I began working with Taína Caragol, Ph.D.,Curator of painting and sculpture & Latino art and history, at the Smithsonian National Portrait Gallery as a part of a SARF fellowship in 2014. I was greatly interested in photographing sculptural depictions of First Nations peoples in our national museums as a way of thinking about displacement, absence, loss, whiteness, colonialism, and racial formation in the United States.
I was able to photograph many sculptural objects in several museums of the Smithsonian, including this work, which is in the collection of the National Museum of Natural History. Shonke Mon-thin (? – 1919) was in important leader who visited Washington D.C. on behalf of the Osage people. It was on February 04, 1094 on a trip to Washington that he was photographed by T.W. (Thomas William) Smillie (1843-1917). A sculptural bust in plaster was cast by Joseph Palmer for display at the National Museum of Natural History. It is unclear if the bust was made from this photograph or from a life cast.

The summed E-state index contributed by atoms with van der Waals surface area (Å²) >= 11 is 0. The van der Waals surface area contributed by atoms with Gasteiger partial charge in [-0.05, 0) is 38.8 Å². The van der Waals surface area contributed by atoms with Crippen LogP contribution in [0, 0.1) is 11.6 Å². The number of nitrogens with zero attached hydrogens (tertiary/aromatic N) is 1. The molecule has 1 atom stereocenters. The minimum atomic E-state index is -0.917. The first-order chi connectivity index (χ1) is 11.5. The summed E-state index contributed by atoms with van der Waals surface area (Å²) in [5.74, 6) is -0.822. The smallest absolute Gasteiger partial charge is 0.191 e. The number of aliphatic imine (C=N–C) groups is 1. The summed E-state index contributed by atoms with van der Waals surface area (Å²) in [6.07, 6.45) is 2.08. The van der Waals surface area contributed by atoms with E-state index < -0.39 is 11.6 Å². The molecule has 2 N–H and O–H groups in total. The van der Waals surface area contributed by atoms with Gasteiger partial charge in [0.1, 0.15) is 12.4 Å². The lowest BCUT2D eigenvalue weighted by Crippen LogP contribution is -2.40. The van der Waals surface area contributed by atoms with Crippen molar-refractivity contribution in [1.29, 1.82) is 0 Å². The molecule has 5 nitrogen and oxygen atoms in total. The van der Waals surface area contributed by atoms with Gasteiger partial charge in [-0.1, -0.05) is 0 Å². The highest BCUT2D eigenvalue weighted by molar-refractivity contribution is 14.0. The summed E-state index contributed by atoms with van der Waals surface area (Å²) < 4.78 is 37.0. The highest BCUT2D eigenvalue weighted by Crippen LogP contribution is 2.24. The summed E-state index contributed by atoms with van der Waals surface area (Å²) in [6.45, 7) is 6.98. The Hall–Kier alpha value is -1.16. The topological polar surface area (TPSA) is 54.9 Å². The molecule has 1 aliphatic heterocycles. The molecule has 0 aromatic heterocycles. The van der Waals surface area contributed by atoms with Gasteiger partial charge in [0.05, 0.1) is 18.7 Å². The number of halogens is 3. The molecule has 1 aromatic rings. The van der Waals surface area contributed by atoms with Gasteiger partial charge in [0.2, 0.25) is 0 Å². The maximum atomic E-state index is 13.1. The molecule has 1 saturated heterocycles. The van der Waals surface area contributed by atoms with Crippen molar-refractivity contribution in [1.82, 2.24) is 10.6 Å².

After several years of thoughtful negotiation, and a major exhibition of my photographic work, the photograph was acquired by the National Portrait Gallery which has made efforts to imagine a more inclusive NPG. It is important to note that it was only by working with Taína, and others at the National Museum of Natural History, that we were able to share information on this work with the Osage people. Perhaps most importantly, we are now able, as a result of the help from Shonke Mon-thin’s decendents, to finally correct the name of this important Osage leader in the Nation’s history.
Ken Gonzales-Day, “Shonke Mon-thin, Osage by Joseph Palmer (National Museum of Natural History, D.C.),” Profiled Series, 2014